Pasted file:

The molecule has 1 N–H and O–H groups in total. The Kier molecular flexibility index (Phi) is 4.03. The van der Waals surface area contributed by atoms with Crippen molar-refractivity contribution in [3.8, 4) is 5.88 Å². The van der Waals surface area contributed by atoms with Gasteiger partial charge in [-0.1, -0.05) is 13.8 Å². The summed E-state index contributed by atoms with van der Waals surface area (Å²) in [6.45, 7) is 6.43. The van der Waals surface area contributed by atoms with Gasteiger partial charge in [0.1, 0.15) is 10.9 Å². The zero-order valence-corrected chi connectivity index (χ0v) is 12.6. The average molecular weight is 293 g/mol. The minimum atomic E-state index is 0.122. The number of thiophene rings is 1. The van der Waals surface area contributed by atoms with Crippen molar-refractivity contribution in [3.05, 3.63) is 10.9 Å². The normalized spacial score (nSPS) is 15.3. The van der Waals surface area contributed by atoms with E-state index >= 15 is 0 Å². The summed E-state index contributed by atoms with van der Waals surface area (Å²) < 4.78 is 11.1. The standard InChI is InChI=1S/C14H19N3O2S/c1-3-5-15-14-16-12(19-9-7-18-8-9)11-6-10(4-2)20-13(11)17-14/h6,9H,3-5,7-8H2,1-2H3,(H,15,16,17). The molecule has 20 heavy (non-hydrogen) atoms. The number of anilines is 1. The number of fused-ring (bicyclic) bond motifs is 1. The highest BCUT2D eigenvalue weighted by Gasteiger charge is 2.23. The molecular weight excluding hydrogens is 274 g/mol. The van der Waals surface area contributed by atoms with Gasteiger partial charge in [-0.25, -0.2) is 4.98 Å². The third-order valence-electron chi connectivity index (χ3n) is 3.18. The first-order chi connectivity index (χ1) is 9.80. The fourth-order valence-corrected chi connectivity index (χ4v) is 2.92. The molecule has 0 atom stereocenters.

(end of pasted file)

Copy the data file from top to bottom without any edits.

The molecule has 1 N–H and O–H groups in total. The Kier molecular flexibility index (Phi) is 4.03. The van der Waals surface area contributed by atoms with Crippen molar-refractivity contribution in [3.8, 4) is 5.88 Å². The van der Waals surface area contributed by atoms with Gasteiger partial charge in [-0.1, -0.05) is 13.8 Å². The summed E-state index contributed by atoms with van der Waals surface area (Å²) in [6.45, 7) is 6.43. The van der Waals surface area contributed by atoms with Gasteiger partial charge in [0.1, 0.15) is 10.9 Å². The zero-order valence-corrected chi connectivity index (χ0v) is 12.6. The average molecular weight is 293 g/mol. The minimum atomic E-state index is 0.122. The number of thiophene rings is 1. The van der Waals surface area contributed by atoms with Crippen molar-refractivity contribution in [3.05, 3.63) is 10.9 Å². The normalized spacial score (nSPS) is 15.3. The van der Waals surface area contributed by atoms with E-state index >= 15 is 0 Å². The summed E-state index contributed by atoms with van der Waals surface area (Å²) < 4.78 is 11.1. The standard InChI is InChI=1S/C14H19N3O2S/c1-3-5-15-14-16-12(19-9-7-18-8-9)11-6-10(4-2)20-13(11)17-14/h6,9H,3-5,7-8H2,1-2H3,(H,15,16,17). The molecule has 20 heavy (non-hydrogen) atoms. The number of anilines is 1. The number of fused-ring (bicyclic) bond motifs is 1. The highest BCUT2D eigenvalue weighted by Gasteiger charge is 2.23. The molecular weight excluding hydrogens is 274 g/mol. The van der Waals surface area contributed by atoms with Gasteiger partial charge in [-0.25, -0.2) is 4.98 Å². The third-order valence-electron chi connectivity index (χ3n) is 3.18. The first-order chi connectivity index (χ1) is 9.80. The fourth-order valence-corrected chi connectivity index (χ4v) is 2.92. The molecule has 0 atom stereocenters.